The peaceful Christmas season in Minneapolis is shattered when two friends, Chuck Spencer and Wally Luntz, scheduled to meet in person for the first time, are murdered on the same night, two hours and several miles apart, dramatically concluding winter vacation for homicide detectives Leo Magozzi and Gino Rolseth.
An hour north of Minneapolis, Lydia Ascher comes home to find two dead men in her basement. When Leo and Gino discover her connection to their current cases, they suspect that she is a target, too. The same day, an elderly, terminally ill man is kidnapped from his home, an Alzheimer’s patient goes missing from his care facility, and a baffling link among all the crimes emerges.
This series of inexplicable events sends the detectives sixty years into the past to search for answers—and straight to Grace MacBride’s Monkeewrench, a group of eccentric computer geniuses who devote their time and resources to helping the cops solve the unsolvable. What they find is an unimaginable horror—a dormant Armageddon that might be activated at any moment unless Grace and her partners Annie, Roadrunner, and Harley Davidson, along with Leo and Gino, can find a way to stop it.
ARC received from: Netgalley
One-Sentence Summary: The epic return of the Monkeewrench crew
Review: 10+ years ago Want To Play was my first real introduction to the world of crime thrillers and as such the Monkeewrench gang (plus Magozzi and Gino, of course!) have held a special place in my heart. I caught up with the series last year and have been eagerly awaiting a new book in the series ever since.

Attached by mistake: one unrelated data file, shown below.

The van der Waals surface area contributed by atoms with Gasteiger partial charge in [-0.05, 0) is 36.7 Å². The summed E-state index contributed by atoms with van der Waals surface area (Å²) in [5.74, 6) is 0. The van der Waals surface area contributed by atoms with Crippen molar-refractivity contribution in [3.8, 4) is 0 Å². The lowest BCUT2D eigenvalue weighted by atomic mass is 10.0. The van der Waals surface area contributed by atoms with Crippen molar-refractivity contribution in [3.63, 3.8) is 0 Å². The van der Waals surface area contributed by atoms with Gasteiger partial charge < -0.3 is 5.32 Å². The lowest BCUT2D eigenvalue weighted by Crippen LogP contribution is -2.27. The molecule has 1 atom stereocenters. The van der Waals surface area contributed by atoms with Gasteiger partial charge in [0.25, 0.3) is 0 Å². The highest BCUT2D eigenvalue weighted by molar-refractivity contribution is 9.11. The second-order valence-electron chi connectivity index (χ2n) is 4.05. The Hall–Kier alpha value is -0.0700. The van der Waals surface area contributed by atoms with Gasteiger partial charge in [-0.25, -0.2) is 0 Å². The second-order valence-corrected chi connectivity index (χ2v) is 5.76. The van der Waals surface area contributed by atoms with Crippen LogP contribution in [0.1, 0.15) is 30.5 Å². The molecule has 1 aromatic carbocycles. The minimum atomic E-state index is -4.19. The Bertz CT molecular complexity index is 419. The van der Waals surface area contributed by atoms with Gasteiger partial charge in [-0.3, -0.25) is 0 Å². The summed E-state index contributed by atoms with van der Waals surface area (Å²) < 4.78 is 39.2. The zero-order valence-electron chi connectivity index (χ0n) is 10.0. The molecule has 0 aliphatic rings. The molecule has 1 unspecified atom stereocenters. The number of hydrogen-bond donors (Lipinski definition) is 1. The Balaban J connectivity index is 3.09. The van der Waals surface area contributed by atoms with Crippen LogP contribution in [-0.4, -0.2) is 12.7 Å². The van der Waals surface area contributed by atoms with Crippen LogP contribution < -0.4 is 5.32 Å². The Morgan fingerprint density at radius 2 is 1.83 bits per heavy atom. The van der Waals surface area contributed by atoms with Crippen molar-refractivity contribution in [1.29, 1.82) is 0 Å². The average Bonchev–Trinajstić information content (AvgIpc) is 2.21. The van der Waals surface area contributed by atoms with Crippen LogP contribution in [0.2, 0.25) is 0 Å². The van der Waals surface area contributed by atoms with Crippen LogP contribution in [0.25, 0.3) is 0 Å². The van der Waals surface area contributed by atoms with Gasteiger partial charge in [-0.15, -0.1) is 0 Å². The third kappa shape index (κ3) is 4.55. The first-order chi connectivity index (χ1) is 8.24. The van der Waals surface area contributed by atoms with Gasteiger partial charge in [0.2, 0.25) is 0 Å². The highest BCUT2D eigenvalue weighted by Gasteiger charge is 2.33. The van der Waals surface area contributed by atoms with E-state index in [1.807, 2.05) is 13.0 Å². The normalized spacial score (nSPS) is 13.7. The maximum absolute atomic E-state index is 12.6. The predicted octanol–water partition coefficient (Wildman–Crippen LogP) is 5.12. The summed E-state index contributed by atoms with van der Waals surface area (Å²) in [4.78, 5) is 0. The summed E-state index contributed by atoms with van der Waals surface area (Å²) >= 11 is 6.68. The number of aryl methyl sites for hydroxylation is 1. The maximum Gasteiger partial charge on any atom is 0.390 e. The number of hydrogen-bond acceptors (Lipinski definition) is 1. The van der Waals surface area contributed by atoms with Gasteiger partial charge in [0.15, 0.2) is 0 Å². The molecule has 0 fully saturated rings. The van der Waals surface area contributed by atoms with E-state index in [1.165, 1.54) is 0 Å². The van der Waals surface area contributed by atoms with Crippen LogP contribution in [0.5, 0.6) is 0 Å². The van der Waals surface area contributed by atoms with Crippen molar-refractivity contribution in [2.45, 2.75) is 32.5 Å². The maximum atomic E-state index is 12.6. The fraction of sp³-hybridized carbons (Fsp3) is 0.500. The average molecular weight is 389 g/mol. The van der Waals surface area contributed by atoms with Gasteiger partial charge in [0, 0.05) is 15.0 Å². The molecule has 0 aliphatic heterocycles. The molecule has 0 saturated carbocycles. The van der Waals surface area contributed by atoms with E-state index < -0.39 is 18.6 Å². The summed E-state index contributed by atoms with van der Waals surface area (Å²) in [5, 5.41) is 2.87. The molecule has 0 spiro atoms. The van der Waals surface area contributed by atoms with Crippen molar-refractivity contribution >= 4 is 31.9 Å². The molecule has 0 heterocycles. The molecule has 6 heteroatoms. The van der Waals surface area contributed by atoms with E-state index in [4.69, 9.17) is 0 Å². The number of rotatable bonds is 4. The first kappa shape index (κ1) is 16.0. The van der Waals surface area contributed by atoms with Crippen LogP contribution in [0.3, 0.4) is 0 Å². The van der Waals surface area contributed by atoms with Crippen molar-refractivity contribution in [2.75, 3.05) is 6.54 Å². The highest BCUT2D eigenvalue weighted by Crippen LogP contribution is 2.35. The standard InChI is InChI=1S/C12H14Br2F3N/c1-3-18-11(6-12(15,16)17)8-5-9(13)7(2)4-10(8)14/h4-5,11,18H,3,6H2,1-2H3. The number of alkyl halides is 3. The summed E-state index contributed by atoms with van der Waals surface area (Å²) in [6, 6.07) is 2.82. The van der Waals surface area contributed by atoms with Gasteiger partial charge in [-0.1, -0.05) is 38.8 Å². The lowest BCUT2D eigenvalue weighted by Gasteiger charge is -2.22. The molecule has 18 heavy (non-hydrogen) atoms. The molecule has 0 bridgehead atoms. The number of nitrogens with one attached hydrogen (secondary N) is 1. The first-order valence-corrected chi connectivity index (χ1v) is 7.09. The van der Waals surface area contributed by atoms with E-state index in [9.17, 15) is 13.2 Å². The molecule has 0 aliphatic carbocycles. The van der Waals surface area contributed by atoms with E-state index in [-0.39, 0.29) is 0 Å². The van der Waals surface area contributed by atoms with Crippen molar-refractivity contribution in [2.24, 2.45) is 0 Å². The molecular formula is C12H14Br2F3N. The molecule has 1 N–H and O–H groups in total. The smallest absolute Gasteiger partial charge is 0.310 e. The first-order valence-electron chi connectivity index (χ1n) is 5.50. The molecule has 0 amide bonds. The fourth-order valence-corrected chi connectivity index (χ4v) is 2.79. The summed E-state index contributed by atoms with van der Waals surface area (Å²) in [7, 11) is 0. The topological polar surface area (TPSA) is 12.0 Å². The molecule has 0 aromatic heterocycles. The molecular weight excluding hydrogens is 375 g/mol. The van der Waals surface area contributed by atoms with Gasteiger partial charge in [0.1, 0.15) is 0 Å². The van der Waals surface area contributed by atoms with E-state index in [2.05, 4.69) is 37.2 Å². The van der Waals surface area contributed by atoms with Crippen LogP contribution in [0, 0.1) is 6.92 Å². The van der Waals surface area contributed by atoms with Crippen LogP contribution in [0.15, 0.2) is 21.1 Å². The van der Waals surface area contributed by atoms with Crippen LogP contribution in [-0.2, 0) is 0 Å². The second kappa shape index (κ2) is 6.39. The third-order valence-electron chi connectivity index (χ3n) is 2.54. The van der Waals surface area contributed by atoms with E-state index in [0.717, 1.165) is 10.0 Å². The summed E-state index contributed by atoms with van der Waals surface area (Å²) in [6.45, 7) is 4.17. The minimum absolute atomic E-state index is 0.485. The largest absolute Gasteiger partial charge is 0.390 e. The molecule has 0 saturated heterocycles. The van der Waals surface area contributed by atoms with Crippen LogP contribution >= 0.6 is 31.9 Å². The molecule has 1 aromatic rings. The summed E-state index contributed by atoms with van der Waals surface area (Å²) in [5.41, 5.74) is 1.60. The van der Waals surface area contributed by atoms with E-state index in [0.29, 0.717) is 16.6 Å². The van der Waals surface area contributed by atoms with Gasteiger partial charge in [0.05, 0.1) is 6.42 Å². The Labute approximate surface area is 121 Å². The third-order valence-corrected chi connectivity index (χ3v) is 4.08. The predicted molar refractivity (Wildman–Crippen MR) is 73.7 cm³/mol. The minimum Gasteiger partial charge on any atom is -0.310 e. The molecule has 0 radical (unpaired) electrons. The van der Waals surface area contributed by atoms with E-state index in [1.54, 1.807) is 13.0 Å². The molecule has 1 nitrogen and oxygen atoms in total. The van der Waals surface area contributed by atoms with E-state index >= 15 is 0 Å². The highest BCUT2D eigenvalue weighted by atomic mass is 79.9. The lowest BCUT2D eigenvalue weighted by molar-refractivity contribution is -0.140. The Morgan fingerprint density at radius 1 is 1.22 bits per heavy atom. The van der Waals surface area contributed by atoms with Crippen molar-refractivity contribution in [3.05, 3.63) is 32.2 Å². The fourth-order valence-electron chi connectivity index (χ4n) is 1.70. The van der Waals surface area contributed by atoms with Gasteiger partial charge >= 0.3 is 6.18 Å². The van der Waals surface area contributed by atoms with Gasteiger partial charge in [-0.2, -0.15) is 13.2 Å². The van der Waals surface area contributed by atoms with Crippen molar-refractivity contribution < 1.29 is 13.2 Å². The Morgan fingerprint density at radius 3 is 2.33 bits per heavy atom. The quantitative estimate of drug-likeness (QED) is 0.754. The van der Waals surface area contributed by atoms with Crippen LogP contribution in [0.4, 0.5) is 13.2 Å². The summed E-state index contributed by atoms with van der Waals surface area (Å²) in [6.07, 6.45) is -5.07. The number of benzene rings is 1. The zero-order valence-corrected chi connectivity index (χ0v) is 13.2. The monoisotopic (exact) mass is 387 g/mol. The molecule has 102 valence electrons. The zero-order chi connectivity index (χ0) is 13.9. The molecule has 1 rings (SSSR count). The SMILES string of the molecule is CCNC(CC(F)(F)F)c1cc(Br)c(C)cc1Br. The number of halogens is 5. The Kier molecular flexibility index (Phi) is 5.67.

Cold Kill definitely lived up to expectations. It has all the hallmarks of a great whodunnit plus the added dimension of seeing the ever complicated Grace and Magozzi’s relationship develop.
Another dynamic which I absolutely love in the series is Magozzi and Gino’s banter which never fails to make me smile:
” ….look at my loafers. They’re going to rot by lunchtime and I’ll probably freeze my feet off and have to walk on my ankles for the rest of my life.”
“You have boots in your locker. And free will, which for some reason you decided not to exercise this morning.”
“Thanks for the sympathy, Leo, but you don’t get it. I’m a married man. When you get married, you lose all free will and rely on your wife to make sure you’re dressed properly for the weather and occasion.”
“That’s pathetic. Do you lose all cognitive function when you get married, too?”
I only hope we don’t have to wait for another 4 years for the next book in the series.